A new Apple filing in its patent infringement case against Samsung claims that Judge Lucy Koh made a US$85 million error when she tossed out $450.5 million of the $1 billion in damages the iPhone and iPad maker was awarded in a ruling last year. Judge Koh ruled that the $450.5 million was improperly awarded by a Jury for several Samsung Android OS-based devices and ordered a new trial to determine what the damages related to those productes should ultimately be.
Apple says Judge Koh tossed out $85 million too much in patent damages
Florian Mueller of Foss Patents stated,
Interestingly, Apple claims to have found an error on Judge Koh's part to the tune of $85 million (approximately 19 percent of the total vacated amount): she thought the jury had granted, on the basis of an impermissible legal theory presented by Apple at its own peril, $40,494,356 for the Galaxy S II AT&T and $44,792,974 for the Infuse 4G, but Apple points out that Samsung's own admissions concerning the dates of first sale of these products as well as certain exhibits consistent with those admissions prove that the relevant theory -- disgorgement of profits for design patent infringement -- was permissible.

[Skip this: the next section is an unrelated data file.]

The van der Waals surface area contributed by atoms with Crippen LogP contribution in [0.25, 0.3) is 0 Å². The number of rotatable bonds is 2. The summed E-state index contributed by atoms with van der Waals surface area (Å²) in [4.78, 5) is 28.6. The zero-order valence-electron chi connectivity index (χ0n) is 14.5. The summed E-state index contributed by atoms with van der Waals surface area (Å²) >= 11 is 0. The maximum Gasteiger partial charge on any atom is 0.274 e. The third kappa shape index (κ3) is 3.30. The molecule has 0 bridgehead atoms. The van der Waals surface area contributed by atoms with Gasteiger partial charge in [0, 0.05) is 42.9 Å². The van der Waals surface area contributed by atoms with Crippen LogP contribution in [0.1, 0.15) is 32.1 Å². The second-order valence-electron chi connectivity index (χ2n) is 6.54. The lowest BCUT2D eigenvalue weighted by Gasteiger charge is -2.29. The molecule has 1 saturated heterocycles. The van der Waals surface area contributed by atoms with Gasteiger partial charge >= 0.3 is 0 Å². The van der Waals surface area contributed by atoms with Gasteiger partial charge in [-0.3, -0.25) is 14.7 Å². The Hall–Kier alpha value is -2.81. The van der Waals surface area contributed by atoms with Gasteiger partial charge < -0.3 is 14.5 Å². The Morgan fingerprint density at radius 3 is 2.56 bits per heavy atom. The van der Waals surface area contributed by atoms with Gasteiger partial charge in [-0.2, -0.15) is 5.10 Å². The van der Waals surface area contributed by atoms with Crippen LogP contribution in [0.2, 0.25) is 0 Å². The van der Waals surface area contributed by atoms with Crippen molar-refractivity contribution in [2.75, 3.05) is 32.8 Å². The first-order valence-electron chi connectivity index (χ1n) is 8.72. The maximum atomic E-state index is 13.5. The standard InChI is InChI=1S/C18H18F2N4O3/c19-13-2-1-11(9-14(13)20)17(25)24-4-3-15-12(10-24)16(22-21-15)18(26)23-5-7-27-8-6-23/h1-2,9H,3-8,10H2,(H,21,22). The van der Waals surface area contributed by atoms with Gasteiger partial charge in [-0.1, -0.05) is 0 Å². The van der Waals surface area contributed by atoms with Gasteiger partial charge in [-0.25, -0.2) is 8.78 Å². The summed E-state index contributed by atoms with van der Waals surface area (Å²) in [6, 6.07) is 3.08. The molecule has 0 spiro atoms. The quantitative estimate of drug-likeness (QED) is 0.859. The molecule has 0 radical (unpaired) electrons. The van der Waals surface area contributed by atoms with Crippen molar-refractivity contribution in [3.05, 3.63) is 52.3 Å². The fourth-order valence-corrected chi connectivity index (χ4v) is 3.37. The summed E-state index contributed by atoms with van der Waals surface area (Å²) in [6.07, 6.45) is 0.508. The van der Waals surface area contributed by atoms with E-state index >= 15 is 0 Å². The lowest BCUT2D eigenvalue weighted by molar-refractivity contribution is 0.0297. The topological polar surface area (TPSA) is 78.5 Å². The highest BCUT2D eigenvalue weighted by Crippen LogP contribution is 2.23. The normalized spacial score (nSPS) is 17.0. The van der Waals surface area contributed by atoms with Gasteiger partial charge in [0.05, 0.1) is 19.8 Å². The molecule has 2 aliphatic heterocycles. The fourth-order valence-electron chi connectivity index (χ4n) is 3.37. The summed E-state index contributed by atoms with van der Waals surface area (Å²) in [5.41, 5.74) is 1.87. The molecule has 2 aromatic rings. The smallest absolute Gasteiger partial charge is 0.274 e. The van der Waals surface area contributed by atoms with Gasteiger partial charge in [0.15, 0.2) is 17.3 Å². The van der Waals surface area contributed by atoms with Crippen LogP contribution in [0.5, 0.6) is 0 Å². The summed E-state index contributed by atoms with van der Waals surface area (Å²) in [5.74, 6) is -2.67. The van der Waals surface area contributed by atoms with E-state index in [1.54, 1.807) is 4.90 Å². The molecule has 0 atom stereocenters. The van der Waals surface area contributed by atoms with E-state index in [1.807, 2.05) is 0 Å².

If Judge Koh agrees, then the number of devices in the new damages trial will drop from 14 to 12, and the current damages total would climb up to $685 million. The damages for the remaining 12 devices could ultimately be higher or lower than $365.5 million left after what Apple is calling an $85 million error.
Apple and Samsung have been fighting in courts around the world over mutual patent infringement claims related to their mobile device lineups for years. Apple scored its highest profile win last August when a U.S. Federal Court Jury ruled that Samsung infringed on a long list of its patents and awarded it $1 billion in damages.
Apple has been pushing to keep the legal process moving forward for the damages discrepancy while Samsung has been hoping to stall the case until the appeals process has been exhausted.
Judge Koh hasn't responded to Apple's new filing yet.